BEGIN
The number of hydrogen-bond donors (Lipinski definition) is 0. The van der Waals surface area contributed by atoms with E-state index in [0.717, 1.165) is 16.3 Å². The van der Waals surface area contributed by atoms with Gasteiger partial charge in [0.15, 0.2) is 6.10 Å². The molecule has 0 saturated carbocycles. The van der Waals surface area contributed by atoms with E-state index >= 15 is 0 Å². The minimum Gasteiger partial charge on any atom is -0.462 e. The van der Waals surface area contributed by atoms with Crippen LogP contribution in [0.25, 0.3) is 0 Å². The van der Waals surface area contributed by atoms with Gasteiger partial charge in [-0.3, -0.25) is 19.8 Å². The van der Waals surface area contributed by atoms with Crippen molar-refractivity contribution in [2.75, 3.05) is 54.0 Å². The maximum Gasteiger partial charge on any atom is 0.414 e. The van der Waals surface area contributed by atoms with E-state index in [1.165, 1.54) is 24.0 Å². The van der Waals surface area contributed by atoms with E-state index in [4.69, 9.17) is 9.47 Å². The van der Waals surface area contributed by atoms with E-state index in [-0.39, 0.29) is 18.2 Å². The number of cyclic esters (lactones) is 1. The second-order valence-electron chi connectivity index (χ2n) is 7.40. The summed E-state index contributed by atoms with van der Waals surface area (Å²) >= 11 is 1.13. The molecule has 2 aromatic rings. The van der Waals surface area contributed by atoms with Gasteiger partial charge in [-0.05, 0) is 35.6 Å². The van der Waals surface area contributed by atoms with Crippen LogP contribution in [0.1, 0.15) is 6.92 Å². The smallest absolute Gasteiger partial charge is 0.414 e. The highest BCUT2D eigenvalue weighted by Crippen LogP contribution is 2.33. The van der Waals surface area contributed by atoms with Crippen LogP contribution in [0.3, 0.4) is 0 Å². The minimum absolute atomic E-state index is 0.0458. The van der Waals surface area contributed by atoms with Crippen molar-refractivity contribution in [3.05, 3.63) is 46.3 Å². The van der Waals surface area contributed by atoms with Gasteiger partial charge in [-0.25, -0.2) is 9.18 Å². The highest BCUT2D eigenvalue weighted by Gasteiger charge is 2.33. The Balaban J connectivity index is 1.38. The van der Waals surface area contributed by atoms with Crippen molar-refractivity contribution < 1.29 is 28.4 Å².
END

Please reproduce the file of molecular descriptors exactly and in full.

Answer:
The number of hydrogen-bond donors (Lipinski definition) is 0. The van der Waals surface area contributed by atoms with E-state index in [0.717, 1.165) is 16.3 Å². The van der Waals surface area contributed by atoms with Gasteiger partial charge in [0.15, 0.2) is 6.10 Å². The molecule has 0 saturated carbocycles. The van der Waals surface area contributed by atoms with E-state index >= 15 is 0 Å². The minimum Gasteiger partial charge on any atom is -0.462 e. The van der Waals surface area contributed by atoms with Crippen LogP contribution in [0.25, 0.3) is 0 Å². The van der Waals surface area contributed by atoms with Gasteiger partial charge in [-0.3, -0.25) is 19.8 Å². The van der Waals surface area contributed by atoms with Crippen molar-refractivity contribution in [2.75, 3.05) is 54.0 Å². The maximum Gasteiger partial charge on any atom is 0.414 e. The van der Waals surface area contributed by atoms with E-state index in [1.165, 1.54) is 24.0 Å². The van der Waals surface area contributed by atoms with E-state index in [4.69, 9.17) is 9.47 Å². The van der Waals surface area contributed by atoms with E-state index in [-0.39, 0.29) is 18.2 Å². The number of cyclic esters (lactones) is 1. The second-order valence-electron chi connectivity index (χ2n) is 7.40. The summed E-state index contributed by atoms with van der Waals surface area (Å²) >= 11 is 1.13. The molecule has 2 aromatic rings. The van der Waals surface area contributed by atoms with Gasteiger partial charge in [-0.05, 0) is 35.6 Å². The van der Waals surface area contributed by atoms with Crippen LogP contribution in [0.1, 0.15) is 6.92 Å². The smallest absolute Gasteiger partial charge is 0.414 e. The highest BCUT2D eigenvalue weighted by Crippen LogP contribution is 2.33. The van der Waals surface area contributed by atoms with Crippen LogP contribution in [0.3, 0.4) is 0 Å². The minimum absolute atomic E-state index is 0.0458. The van der Waals surface area contributed by atoms with Crippen molar-refractivity contribution in [3.05, 3.63) is 46.3 Å². The van der Waals surface area contributed by atoms with Gasteiger partial charge in [-0.25, -0.2) is 9.18 Å². The highest BCUT2D eigenvalue weighted by Gasteiger charge is 2.33. The Balaban J connectivity index is 1.38. The van der Waals surface area contributed by atoms with Crippen molar-refractivity contribution < 1.29 is 28.4 Å².